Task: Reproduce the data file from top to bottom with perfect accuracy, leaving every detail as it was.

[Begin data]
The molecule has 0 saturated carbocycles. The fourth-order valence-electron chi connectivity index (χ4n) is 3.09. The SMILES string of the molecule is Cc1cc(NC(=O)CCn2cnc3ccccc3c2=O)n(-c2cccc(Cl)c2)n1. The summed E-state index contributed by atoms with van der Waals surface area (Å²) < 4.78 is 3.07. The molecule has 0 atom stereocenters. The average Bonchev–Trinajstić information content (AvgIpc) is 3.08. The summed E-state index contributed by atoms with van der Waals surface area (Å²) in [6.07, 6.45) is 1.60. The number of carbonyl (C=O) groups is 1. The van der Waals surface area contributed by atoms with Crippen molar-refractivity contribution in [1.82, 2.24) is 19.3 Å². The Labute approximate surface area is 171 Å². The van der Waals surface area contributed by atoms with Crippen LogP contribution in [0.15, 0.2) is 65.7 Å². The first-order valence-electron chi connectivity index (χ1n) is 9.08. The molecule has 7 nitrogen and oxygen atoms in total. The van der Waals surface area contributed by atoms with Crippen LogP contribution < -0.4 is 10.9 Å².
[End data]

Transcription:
The molecule has 0 saturated carbocycles. The fourth-order valence-electron chi connectivity index (χ4n) is 3.09. The SMILES string of the molecule is Cc1cc(NC(=O)CCn2cnc3ccccc3c2=O)n(-c2cccc(Cl)c2)n1. The summed E-state index contributed by atoms with van der Waals surface area (Å²) < 4.78 is 3.07. The molecule has 0 atom stereocenters. The average Bonchev–Trinajstić information content (AvgIpc) is 3.08. The summed E-state index contributed by atoms with van der Waals surface area (Å²) in [6.07, 6.45) is 1.60. The number of carbonyl (C=O) groups is 1. The van der Waals surface area contributed by atoms with Crippen molar-refractivity contribution in [1.82, 2.24) is 19.3 Å². The Labute approximate surface area is 171 Å². The van der Waals surface area contributed by atoms with Crippen LogP contribution in [0.15, 0.2) is 65.7 Å². The first-order valence-electron chi connectivity index (χ1n) is 9.08. The molecule has 7 nitrogen and oxygen atoms in total. The van der Waals surface area contributed by atoms with Crippen LogP contribution < -0.4 is 10.9 Å².